Jacquelyn Cavish is an accomplished and acclaimed painter who has received many awards. Her work is included in permanent collections both public and private, such as the Municipal Collection in Ventura’s City Hall and the permanent collection at the Carnegie Museum. Cavish teaches art history at Oxnard College and for many years was the art curator at Channel Islands Maritime Museum. She is also an alchemist apparently in possession of the philosopher’s stone, that magical talisman with which it is possible to change base materials into gold; the evidence of which can be viewed at the Studio Gallery, where her Exile to the Garden exhibit is on display.
Following the loss of her home, which was damaged by water from a fire, the temporary housing she found had a small patio garden featuring a gnarled orange tree with a riot of nasturtiums and fuchsias growing beneath it. This garden was a place of healing and of transformation, as the remarkable series of paintings reflects.
“Dawn, Moon Setting” is an acrylic painting on canvas, as are most of these paintings. The small red disk of the rising sun appears in the upper left corner and a pale moon setting near the lower right with the orange tree bending across the canvas, laden with oranges. The play of light and color captures that still moment of dawn when dark goes down to day. “Lunar Eclipse and Orange Tree” discovers the moon in nearly full eclipse, hanging like a slightly larger orange close to the branches of the tree. The oranges are edged in light from the brighter sliver of emerging moon at eclipse edge.
Cavish prepares her palette before beginning a painting. She recounts an experience she had in a college figure painting class. Her instructor watched for a while as she was working, and then observed, “You’re using colors right from the tube.” At that time she had not studied color theory and was taken aback by the comment. Since then, clearly, she has become a master of the application of color theory. She explains that she never uses a color without at least a bit of its complement worked in.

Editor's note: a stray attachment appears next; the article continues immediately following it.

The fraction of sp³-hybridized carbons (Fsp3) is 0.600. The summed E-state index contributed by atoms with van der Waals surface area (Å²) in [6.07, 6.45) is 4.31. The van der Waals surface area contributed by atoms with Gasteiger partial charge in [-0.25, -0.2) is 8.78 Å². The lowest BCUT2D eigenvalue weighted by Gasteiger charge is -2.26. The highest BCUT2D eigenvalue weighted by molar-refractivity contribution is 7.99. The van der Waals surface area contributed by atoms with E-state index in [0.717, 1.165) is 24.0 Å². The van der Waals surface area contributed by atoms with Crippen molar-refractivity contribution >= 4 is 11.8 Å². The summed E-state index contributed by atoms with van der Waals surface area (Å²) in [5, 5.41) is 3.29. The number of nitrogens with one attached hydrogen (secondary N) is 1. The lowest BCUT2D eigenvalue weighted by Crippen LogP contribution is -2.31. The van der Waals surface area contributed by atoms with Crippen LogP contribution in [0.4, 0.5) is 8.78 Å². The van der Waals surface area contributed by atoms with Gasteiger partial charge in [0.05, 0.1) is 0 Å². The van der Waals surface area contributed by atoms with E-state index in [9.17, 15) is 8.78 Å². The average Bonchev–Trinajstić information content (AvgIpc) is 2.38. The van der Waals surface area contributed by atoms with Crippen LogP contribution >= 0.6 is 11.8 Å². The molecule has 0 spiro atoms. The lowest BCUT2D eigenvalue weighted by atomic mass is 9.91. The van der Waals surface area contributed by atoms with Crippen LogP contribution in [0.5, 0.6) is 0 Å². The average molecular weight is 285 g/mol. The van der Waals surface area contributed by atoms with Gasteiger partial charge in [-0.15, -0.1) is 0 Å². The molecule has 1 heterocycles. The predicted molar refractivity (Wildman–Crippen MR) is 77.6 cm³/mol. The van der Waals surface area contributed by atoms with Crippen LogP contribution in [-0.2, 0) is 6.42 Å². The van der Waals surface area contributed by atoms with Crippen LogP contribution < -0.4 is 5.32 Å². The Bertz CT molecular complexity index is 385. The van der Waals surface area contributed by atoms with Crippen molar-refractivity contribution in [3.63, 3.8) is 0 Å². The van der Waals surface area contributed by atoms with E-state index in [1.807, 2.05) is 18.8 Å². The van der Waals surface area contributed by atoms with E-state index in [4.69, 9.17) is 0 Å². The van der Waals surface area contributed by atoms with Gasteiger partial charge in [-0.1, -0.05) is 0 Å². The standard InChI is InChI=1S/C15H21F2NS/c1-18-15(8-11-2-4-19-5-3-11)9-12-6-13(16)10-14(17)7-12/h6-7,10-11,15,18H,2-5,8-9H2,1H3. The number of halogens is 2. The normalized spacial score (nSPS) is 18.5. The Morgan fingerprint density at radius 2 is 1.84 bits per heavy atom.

A neighbor’s entryway inspired “The Land of Pink Flamingos” in which shades of pink and orange make the greens and blues of foliage and flowers glow. Cavish was inspired and influenced by the Impressionists, particularly the more daring users of color like Cezanne and Matisse. “Bird House” is a complex explosion of brilliant complementary colors depicting an interior still life: table with three chairs, bowl of fruit, a wall decoration with birds. Seen through a window, the orange tree seems subdued in contrast to the brilliant tones — shocking actually — of orange chairs against blue tablecloth, chartreuse birds against a magenta wall.
Her exile, fortunately to a garden, provided the quiet setting for the alchemical magic Cavish performed. Loss and sadness were transformed, through the magic of art, to gold. And to crimson and turquoise and indigo and orange and all the brilliant colors of these amazing paintings.
Exile to the Garden through Dec. 31 at The Studio Gallery, 2741 S. Victoria Ave., Oxnard, 985-1546.